Comedian Urzila Carlson has learnt to deal with difficult things by laughing about them, her new book, Rolling with the Punchlines, tells her life story from a difficult South African childhood to an accidental career in comedy.
In it she describes her childhood in South Africa, being raised by her mother after her alcoholic father walked out on the family.
“There was no animosity, there was no anger or anything. I just felt sad for him that he had wasted a great opportunity and his life. We were never close. He was somebody I knew of, but I didn’t know him.”
At school, Carlson was the class clown.
“It didn’t matter if there was one person in the audience or 30 in the classroom. I would never want to teach a kid like me, because I never kept quiet.”
When she was in her early 20s, doctors found a cancerous cyst on her kidney that was so aggressive that it grew 8 cm in two days. Surgeons removed the cyst that very day. Going through the ordeal caused Carlson to rethink how she was living her life.
“I thought, I have to come out of the closet, I can’t be one of those people. When it turned out that they got all of cancer out, I thought I could wait a few years and I waited six years.”
In the end, it was her mother – who she describes as a strong, warrior woman – who came out for her.
Carlson says her mother said to her: “If I had to get a phone call like that from one of my kids, I would be happy. I would be proud to receive a phone call like that.”
Her mother ended the call by booking in a time for the conversation.
“Tomorrow morning, at 7am.”
The next morning, her mother texted her. “I got a text: ‘I’m at the office, I’m ready’. At quarter past I called her.”
Her mother’s response was to ask why Carlson hadn’t told her years ago about her sexuality.
Later a frightening experience got her thinking about the possibility of leaving South Africa.
She describes it as “the cricket bat incident”.
Warned by a neighbour that someone was breaking into her home through the kitchen window, Carlson raced downstairs to scare the assailant off, armed with her cricket bat as a weapon.
“You just protect yourself with whatever you have closest, if I had a stronger hairbrush, I would have taken that,” she says.
Then, while sitting at the traffic lights in her car in the months following the break in, she noticed an ad in the newspaper on the seat next to her.
“It said ‘Do you want to emigrate?’ and the second line was ‘Why not New Zealand?’ and I couldn’t think of a single reason why not.”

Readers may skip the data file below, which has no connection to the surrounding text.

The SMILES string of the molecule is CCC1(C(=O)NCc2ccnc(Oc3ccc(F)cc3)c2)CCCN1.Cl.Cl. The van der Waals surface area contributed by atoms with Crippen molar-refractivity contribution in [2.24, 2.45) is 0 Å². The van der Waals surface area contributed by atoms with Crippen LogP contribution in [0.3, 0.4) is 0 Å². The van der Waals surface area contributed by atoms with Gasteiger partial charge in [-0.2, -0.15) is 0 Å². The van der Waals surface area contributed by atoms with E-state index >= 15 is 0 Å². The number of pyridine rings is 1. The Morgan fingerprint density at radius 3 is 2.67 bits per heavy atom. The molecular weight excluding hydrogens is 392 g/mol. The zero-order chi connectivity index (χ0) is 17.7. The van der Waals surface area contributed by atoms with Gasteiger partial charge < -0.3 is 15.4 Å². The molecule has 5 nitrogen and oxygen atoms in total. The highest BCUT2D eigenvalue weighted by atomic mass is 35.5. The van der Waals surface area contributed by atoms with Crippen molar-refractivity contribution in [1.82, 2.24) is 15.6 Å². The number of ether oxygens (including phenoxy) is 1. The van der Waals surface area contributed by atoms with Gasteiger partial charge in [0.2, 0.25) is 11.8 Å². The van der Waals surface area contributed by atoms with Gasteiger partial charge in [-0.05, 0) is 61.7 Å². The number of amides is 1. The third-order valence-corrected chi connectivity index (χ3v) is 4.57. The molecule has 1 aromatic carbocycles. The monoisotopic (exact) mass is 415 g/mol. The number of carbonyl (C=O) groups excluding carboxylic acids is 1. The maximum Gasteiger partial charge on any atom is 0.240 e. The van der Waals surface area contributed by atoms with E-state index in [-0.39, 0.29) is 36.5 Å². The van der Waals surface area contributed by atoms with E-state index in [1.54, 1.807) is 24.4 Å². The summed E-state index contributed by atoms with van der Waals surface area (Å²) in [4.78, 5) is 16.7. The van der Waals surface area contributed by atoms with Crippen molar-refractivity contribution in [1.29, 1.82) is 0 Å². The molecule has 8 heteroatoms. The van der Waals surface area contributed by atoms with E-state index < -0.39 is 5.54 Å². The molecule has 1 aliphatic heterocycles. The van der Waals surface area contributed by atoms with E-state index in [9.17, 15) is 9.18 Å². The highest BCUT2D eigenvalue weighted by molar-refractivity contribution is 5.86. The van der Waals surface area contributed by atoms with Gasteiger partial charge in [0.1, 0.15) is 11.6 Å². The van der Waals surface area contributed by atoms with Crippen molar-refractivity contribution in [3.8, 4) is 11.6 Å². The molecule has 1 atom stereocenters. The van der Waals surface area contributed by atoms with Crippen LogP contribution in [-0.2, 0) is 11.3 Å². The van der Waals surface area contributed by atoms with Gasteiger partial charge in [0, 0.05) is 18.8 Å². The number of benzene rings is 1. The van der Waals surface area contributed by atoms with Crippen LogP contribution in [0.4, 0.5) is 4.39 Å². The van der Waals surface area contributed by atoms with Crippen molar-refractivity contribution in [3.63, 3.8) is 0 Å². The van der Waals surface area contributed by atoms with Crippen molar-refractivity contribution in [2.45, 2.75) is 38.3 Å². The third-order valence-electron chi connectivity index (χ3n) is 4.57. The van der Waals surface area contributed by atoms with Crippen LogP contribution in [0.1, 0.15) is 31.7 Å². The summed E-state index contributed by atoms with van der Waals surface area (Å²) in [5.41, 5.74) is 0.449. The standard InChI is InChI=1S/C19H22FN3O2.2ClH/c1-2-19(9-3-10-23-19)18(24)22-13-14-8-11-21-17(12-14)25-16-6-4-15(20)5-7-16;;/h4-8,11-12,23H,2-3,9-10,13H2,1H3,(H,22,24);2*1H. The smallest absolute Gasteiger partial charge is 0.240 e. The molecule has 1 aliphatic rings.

After a viewing of Whale Rider for research, Carlson arrived in the country three months later.
She found a job in advertising shortly after her arrival and it was while she was there that her colleague Leon Fisk encouraged her to get into stand-up.
“He used to say, ‘You have to do stand-up comedy, you’re really good at that,’ and I said, ‘You’re out of your mind. That’s public speaking, no one wants to do that.’”
A secret booking was made, forcing her to piece together a five minute show.
It was only the next day when she received a call from the bar owner asking her to return that Carlson realised Leon had secretly entered her into the Raw Comedy Quest, a competition in the lead up to the Comedy Festival.
A teacher had once taught a young Carlson that there was no greater waste of time than regret, and it was these words that sustained her when she decided to continue with comedy.
“I don’t believe in wasting opportunities.”
Within three years she was a regular on TV3’s 7 Days and had won Best Female comedian four years in a row. These days her comedy festival shows regularly sell out, both here and in Australia.
Carlson does not pick on her audience and avoids the more taboo subjects in her shows.
“I don’t talk about abuse or rape that will take people to their darkest corner. You don’t want that. If you just keep things above board then no one gets hurt.”
Over the years she has learnt to ignore the trolls, despite receiving her fair share of hate online.
“Normally I don’t interact with them. I just let them have their moment. You must be in a very dark moment if you’re at home and you say, ‘I could spend time with my kids, but no, I am going to email this person and rip them apart.’”
Recently, Carlson and her wife had their first son; a brother for their four-year-old daughter. The couple have also experienced the devastating loss of a miscarriage and she describes the pregnancy as “very stressful”.
“Every day, that’s all you think about it. It was like a haircut when you go from long hair to short hair, you’re always aware of it. This pregnancy was the same. We were always aware of it, right until he was born.”
She says the experience of going through a miscarriage helped to reinforce her belief that it is always better to share life’s hardships with those around you, saying she doesn’t like to hide things.
“When we came out and said that we had lost a baby, all of these people came out of the woodwork, people in our family, and said, ‘We did too’, and we had no idea. These are people I have known for 20-odd years. It was never talked about.
“I think you do have to talk about everything."